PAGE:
UT Health San Antonio leads the way in local health care economic impact

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With an estimated economic impact of $42.4 billion, the health care and biosciences industry continues to be a huge contributor to the San Antonio economy, according to a study commissioned by the San Antonio Chamber of Commerce.

With a total workforce of 7,100, an operating budget of nearly $1 billion and missions of teaching, research and patient care, UT Health San Antonio is viewed as the catalyst for the local health care industry.

The study, conducted by Trinity University professors Richard V. Butler, PhD, and Mary Stefl, PhD, states that nearly one of every five San Antonio employees works in the health care and bioscience industry, which paid $10.4 billion in wages and salaries to 187,825 employees in 2019.

The overall economic impact of $42.4 billion in 2019 is a 74% increase over 2009, and nearly 50,000 new jobs in the industry have been added in the past decade.

The close connection between UT Health San Antonio and the military presence in San Antonio is singled out in the report.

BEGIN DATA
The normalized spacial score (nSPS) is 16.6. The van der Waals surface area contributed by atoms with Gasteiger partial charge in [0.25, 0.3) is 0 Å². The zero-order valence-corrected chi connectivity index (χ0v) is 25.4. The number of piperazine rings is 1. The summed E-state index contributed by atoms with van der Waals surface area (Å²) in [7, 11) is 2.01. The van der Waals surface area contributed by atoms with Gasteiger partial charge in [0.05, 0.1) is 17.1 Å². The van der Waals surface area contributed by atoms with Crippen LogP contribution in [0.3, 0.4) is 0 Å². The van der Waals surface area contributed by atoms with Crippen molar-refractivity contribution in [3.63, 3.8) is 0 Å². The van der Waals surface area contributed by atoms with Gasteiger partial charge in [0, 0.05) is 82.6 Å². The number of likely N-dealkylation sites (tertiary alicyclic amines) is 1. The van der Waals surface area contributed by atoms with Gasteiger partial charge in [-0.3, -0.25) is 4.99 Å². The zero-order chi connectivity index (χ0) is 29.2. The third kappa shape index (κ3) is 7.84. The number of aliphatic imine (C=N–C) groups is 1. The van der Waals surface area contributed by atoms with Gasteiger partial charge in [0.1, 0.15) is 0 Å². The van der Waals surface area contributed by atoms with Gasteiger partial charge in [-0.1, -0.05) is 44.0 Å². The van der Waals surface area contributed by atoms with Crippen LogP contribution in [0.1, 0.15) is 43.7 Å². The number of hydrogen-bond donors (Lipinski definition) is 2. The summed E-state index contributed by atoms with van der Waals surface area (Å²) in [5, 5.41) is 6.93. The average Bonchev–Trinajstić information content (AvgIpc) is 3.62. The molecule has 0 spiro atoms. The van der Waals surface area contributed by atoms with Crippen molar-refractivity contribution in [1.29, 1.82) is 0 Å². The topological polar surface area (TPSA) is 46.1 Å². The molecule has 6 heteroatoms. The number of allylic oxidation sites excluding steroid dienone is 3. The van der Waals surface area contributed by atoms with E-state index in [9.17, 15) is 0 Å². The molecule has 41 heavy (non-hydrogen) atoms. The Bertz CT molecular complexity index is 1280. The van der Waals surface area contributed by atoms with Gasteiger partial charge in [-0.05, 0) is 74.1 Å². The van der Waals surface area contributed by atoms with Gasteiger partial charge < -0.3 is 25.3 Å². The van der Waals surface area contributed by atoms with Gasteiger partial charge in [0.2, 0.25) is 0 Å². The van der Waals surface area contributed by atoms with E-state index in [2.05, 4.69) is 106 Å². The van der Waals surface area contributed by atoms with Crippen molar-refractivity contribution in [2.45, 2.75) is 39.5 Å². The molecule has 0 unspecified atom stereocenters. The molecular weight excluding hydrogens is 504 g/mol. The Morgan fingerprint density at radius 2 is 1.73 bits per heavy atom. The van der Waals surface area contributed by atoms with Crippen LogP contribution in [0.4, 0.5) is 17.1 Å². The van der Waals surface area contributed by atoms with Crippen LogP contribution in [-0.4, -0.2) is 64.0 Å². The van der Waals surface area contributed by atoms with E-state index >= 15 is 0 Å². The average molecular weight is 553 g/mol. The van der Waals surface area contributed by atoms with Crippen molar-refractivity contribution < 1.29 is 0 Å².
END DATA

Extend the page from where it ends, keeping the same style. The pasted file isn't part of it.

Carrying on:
“UT Health San Antonio leads the world’s largest research group focused on combat-related PTSD and related conditions, with more than $150 million dedicated to 60 related research projects,” the study said. And, it added, “UT Health San Antonio’s Military Health Institute serves as a conduit for military-civilian information exchange, helping implement lessons from the battlefield to the civilian setting—and placing medical innovations into the hands of service members.”

Recent innovations in the industry, such as the San Antonio Partnership for Precision Therapeutics, created by the presidents of UT Health San Antonio, Southwest Research Institute, Texas Biomedical Research Institute and The University of Texas at San Antonio, were also cited. The partnership “is a novel generator for advanced and timely biomedical breakthroughs that accelerate the delivery of life-saving treatment options,” the study said.



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Article Categories: Community, Health, My UT Health, Research